Cut the Fat and Build the Muscle..with your time (and life!)
Posted on Mar 8, 2011 in Uncategorized
Are you too busy, overwhelmed and feel like the “pile” keeps growing?
These ideas will get you back on track FAST…
1. Know what’s important
2. Prioritize essentials
3. Prune time wasters
4. Create boundaries
5. Simplify processes
Know What’s Important
What do you value? Leaders, organizations and gurus on time management often rally the necessity of values-clarification as “the” first step in any great creation. Deciding what you truly value is key before building any empire (business, family or craft). Knowing what you value is a critical step in the process of time management.
Answer these questions for clarity:
1. What are your core values? They should reflect the kind of person you envision yourself to be in all situations (home, work, friendships etc.)?
2. Is there anything in your life right now that does not resonate with you or feels “off”? Why is it there? Whose approval are you looking for? Can you remove it?
3. If you could subtract any bad habit, what would it be? If you could add a good habit (however small) that would make your life easier, what would it be?
4. What is stopping you from acting with clarity (and confidence) toward what you want out of life?
These questions are not a finish line, rather they begin the process of getting you closer to what you truly value so that you can invest your time more productively.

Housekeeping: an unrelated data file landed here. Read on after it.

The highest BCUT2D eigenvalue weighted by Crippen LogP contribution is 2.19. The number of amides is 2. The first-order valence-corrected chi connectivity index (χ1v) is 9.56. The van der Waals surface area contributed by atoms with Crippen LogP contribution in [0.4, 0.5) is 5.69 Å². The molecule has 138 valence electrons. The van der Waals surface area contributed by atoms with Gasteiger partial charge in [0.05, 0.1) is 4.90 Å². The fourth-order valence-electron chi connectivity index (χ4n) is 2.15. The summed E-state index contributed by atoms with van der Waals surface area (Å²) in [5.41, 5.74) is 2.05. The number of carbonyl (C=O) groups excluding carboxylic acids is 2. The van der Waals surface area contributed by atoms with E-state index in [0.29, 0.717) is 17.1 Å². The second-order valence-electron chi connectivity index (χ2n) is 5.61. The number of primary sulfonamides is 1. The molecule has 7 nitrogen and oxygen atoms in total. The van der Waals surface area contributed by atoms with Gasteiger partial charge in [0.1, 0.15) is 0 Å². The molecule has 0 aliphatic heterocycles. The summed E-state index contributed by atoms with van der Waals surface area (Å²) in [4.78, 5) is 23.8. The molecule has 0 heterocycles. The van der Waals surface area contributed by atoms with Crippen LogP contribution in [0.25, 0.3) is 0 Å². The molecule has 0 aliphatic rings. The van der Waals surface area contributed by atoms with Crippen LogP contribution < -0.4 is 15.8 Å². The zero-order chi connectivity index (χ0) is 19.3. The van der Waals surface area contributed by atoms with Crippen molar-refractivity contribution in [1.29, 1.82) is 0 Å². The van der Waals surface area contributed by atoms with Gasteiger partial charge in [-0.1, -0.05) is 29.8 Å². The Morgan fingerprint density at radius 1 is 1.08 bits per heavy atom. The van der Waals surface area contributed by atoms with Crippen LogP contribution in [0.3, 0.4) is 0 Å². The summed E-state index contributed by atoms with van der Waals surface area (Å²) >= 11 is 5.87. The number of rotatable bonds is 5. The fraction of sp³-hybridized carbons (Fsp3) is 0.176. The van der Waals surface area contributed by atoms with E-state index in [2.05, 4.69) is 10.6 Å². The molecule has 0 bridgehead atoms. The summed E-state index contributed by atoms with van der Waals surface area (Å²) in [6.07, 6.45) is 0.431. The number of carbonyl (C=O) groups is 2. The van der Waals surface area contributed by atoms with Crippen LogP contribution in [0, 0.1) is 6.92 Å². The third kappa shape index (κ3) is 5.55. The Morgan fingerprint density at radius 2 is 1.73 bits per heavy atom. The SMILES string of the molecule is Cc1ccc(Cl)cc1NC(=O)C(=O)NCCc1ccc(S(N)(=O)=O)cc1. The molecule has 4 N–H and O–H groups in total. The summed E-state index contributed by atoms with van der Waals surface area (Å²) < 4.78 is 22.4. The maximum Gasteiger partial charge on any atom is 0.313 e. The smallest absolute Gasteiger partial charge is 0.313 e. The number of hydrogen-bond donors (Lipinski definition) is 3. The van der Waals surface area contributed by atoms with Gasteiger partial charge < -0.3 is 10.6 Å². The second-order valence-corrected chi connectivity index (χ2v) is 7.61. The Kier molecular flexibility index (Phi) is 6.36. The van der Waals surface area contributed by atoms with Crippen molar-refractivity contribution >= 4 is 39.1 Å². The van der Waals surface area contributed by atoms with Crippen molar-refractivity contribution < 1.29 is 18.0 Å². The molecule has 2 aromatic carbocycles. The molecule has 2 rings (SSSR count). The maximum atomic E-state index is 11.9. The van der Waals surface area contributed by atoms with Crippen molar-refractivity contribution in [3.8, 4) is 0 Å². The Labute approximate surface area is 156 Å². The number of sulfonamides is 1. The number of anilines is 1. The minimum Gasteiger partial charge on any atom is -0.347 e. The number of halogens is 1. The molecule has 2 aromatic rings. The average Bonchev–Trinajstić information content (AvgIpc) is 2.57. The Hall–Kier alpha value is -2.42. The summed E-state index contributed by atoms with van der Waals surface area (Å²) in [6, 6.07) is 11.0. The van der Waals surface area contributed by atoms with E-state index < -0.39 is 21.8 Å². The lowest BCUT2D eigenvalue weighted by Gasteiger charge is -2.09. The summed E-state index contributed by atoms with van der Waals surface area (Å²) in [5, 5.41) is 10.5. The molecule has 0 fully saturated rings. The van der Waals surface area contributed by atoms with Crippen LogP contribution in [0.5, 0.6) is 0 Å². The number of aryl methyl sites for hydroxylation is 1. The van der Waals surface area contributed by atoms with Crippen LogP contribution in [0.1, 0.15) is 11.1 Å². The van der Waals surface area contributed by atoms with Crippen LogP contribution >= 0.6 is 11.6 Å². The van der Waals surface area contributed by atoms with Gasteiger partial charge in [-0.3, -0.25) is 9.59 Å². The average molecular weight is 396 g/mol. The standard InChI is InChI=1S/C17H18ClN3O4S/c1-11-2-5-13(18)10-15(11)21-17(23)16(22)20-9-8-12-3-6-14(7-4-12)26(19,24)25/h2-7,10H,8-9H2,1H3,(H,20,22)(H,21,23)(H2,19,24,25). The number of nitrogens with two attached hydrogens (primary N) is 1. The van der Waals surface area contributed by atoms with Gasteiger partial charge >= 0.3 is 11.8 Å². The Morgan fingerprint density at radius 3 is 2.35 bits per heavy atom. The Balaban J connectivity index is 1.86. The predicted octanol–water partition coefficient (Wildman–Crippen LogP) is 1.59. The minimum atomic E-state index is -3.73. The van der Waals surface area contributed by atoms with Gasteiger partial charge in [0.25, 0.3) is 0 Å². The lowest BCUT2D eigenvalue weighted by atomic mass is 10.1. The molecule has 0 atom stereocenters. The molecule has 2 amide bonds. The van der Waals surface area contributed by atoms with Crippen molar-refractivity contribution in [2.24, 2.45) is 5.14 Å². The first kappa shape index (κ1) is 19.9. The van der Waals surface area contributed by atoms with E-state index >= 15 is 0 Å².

Prioritize Your Essentials
Once you know the kind of person you want to be, create a schedule that reflects your values. These ideas will help:
• Decide the most essential things to do each week and schedule them FIRST
• Refuse anything not aligned with your values (release guilt)
• Refuse anything that drains you mentally, emotionally or physically consistently (look for patterns)
• Focus your attention and energy on what is most important to you/family/business
Key tip: Schedule your top tasks, goals and appointments early before the day’s mayhem. FranklinCovey has amazing content on time management – check it out.
Anyone who was ever in a position to accomplish big things (while surrounded by many little things) has learned this lesson well – get the key items in FIRST. Ask yourself at the end of every week, month and year “what did I accomplish?” If the answer continues to be “lots of meetings, calls and details” you are off track. Yes, those things are part of execution, however if they do not add up to something tangible, measurable and valuable to you, it will feel like a waste of time and leave you feeling depleted.
Key tips for managing your schedule:
• Pad important meetings, projects etc. with extra time (absorbs surprises). This avoids making your day/week look like standing dominoes – which easily tumble with one false move!
• Block time in your calendar to do fun, healthy and enriching things (as a PRIORITY!)
• Stop doing things that do not add value to your life in some way
Prune the Time Wasters
Learning to be ruthless with time is not about living a tight, no-nonsense, boot camp lifestyle. My passion is creativity, and creativity thrives in an arena of freedom. That said, pulling the weeds must be part of the process to enable healthy “lawn” growth. Ask yourself these questions: